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W.H. Davies: The blind hatred engendered by war

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Anti-war essays, poems, short stories and literary excerpts

British writers on peace and war

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W.H. Davies
From The Autobiography of a Super-Tramp

This was at the time of the Boer War and Flanagan’s long dark beard and slouched hat gave him the exact appearance of one of those despised people. Therefore we seldom took a walk together but what we were stoned by boys in the street, and even grown up people passed insulting remarks. In fact everywhere we went we were regarded with suspicion. Our clothes not being of the best, drew the attention of attendants at museums and art galleries, and we, being swarthy and alien in appearance, never paused near a palace but what sentry and police watched our every movement. One morning we  were passing through Whitehall, what time a regiment of soldiers were being drilled and inspected by a gentleman in a silk hat. Now Flanagan was a man of great courage and never thought it necessary to whisper. Therefore a vein of savage satire broke in Flanagan’s heart when he beheld a man in a silk hat inspecting a troop of soldiers. “See!” he cried, “there’s a sight for the Boers.” A number of bystanders resented this remark, and there were loud murmurs of disapproval. On which Flanagan asked the following question: “Will the best man in the crowd step forward?” But no man seemed inclined to attempt Flanagan’s chastisement, without being assisted. Although I did not entirely approve of him on this occasion, still, seeing that the words could not be recalled, I was quite prepared to be carried with him half dead on a stretcher to the nearest hospital; for I liked the man, and he certainly seemed to like me, since he always took his walks alone when I did not accompany him.

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[My] artificial leg would certainly not stand the strain of this enforced march from town to town on the country roads, that were so often rough and uneven. For even now it was creaking, and threatened at every step to break down. On mentioning these difficulties to a fellow lodger, he at once advised me to go to the Surgical Aid Society for a wooden leg, of the common peg sort; which, he was pleased to mention, would not only be more useful for such a knockabout life, but would not deceive people as to my true condition…I again consulted my fellow lodger, who had at first referred me to the Surgical Aid Society, and his explanation was, undoubtedly, reasonable and true. He explained that not only was the time of the year unfavourable, it being summer, and most of the subscribers were away from home on their holidays – but, unfortunately, the South African war was still in progress, and numbers of soldiers were daily returning from the front in need of artificial assistance one way or another.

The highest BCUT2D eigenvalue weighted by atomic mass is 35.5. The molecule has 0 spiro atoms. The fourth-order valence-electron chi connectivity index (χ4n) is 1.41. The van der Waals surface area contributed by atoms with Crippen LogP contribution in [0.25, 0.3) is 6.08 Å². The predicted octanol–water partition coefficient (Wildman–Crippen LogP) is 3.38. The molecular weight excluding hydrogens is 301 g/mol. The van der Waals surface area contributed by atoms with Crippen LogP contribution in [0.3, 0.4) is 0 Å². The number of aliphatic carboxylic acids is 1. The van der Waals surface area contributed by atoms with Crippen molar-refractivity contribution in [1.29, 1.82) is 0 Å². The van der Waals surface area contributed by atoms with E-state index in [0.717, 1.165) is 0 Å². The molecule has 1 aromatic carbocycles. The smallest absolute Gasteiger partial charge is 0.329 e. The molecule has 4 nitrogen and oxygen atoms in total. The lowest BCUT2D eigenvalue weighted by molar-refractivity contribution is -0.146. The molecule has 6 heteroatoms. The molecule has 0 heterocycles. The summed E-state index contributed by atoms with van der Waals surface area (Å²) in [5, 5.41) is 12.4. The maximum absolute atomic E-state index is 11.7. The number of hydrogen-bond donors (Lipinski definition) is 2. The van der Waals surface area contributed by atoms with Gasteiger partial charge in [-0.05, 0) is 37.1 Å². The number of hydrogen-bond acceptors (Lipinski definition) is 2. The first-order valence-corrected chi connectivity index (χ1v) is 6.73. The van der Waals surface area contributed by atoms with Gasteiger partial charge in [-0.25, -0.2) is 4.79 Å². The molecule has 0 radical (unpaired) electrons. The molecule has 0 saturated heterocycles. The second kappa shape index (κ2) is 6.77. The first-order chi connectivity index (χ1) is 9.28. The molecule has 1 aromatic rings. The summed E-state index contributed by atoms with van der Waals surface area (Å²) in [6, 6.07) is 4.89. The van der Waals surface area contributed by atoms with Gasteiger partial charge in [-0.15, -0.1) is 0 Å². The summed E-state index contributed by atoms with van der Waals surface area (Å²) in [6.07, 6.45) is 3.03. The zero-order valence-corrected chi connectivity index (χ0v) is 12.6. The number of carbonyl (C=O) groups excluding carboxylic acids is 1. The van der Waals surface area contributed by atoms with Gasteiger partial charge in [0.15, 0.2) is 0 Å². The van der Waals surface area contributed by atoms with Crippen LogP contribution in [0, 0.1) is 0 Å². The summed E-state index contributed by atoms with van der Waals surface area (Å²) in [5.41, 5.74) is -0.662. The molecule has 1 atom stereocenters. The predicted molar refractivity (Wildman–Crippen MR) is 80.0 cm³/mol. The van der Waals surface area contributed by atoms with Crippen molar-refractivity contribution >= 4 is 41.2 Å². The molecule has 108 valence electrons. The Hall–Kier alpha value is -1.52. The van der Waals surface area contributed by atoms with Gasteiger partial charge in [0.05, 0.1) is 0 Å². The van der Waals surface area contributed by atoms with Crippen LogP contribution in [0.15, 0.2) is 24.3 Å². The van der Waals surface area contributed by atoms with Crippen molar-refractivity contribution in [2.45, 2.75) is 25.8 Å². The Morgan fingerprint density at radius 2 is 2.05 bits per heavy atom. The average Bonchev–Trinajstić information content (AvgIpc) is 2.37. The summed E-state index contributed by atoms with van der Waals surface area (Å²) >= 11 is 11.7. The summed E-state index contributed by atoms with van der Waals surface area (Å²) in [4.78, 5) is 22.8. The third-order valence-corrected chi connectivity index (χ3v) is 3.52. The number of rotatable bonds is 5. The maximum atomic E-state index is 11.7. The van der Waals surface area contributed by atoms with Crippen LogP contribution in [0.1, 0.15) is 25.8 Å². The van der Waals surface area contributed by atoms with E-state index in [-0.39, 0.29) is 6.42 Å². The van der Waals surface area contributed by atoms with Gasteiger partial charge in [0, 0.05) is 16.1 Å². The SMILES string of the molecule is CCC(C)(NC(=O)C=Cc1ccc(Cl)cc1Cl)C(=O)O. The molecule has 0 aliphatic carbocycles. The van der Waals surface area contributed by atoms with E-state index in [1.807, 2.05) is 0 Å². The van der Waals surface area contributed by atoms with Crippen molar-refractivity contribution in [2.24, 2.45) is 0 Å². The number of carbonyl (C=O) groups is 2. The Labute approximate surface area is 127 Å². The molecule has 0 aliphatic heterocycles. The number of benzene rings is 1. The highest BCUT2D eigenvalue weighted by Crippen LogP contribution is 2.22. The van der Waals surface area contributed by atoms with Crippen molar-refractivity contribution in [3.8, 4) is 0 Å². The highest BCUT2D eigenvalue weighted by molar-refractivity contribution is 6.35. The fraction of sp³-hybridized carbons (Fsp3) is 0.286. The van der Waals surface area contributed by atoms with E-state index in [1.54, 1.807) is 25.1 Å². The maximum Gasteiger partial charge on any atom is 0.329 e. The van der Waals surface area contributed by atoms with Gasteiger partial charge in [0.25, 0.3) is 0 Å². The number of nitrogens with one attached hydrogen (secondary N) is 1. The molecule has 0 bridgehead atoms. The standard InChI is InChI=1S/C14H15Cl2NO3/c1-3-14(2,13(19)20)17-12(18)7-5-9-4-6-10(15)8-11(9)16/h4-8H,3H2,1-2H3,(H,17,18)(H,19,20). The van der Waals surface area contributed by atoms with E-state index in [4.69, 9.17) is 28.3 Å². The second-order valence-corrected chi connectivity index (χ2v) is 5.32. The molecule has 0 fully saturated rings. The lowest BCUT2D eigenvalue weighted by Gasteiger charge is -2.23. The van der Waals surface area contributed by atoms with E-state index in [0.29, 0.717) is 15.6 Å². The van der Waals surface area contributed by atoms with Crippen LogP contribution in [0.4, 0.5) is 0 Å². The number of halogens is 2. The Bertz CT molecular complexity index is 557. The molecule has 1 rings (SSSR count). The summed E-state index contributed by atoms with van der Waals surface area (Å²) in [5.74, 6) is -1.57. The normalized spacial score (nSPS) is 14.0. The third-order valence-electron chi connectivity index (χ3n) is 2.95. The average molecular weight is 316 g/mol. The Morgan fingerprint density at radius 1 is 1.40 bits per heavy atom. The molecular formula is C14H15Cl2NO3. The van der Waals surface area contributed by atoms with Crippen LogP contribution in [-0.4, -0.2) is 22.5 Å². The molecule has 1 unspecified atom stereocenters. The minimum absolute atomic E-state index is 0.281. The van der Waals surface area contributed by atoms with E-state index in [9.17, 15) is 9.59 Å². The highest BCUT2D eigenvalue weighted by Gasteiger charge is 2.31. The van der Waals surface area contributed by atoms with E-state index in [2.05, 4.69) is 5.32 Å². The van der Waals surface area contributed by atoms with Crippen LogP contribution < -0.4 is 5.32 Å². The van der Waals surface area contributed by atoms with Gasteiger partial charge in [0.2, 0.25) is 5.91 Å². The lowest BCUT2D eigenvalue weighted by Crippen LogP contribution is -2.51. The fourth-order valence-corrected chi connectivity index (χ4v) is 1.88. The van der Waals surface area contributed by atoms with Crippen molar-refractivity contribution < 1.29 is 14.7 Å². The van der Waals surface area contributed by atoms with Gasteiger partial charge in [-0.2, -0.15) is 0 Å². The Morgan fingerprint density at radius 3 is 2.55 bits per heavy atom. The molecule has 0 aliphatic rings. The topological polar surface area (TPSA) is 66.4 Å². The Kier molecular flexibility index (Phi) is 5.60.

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In less than two hours we were at the gentleman’s lodge. Passing boldly through the gates we followed the drive until we saw before us a fine large mansion. Reaching the front door we rang the bell, which was soon answered by a servant. To our enquiries as to whether the master was in the servant replied in the negative, but intimated that the mistress was. Of course, this made not the least difference, as many a tramp knew, except that had we been old soldiers the lady not being able to test us by drill, would therefore not have given more than the civilian’s shilling. Now, almost unfortunately for us, the downrighter, knowing that the lady would not drill us, and thinking that there might be a possibility of getting the master’s double pay to old soldiers, without danger of drill or cross examination – suddenly made up his mind to say that we were two old soldiers. For, thought he, if it does no good, it cannot do any harm. Therefore, when the lady appeared smiling at the door Long John, being spokesman, told a straightforward tale of hardship, and added that we had both served our country on the battlefield as soldiers. He had scarcely mentioned the word soldiers when a loud authoritative voice behind us cried – “Shoulder Arms!” I was leaning heavily on a thick stick when this command was given, but lost my balance and almost fell to the ground. We both turned our faces towards the speaker and saw a tall military looking gentleman scrutinising us with two very sharp eyes. Giving us but very little time to compose ourselves he shouted again – “Present Arms!” This second command was no more obeyed than the first. Long John blew his nose, and I stood at ease on my staff, as though I did not care whether the dogs were set upon us or we were to be lodged in jail. After another uncomfortable pause the retired officer said, looking at us severely – “Two old soldiers, indeed! You are two imposters and scoundrels! Perhaps you understand this command” – and in a voice fiercer and louder than ever he cried, “Quick March!” Long John and I, although not old soldiers, certainly understood this command, for we started down the drive at a good pace, with the military looking gentleman following. When we reached the public road, he gave another command – “Halt!” But this was another of those commands which we did not understand. However, on its being repeated less sternly we obeyed. “Here,” said he, “you are not two old soldiers, but you may not be altogether scoundrels; and I never turn men away without giving them some assistance.” Saying which he gave us a shilling each. But what a narrow escape we had of being turned penniless away, all through Long John’s greed and folly!

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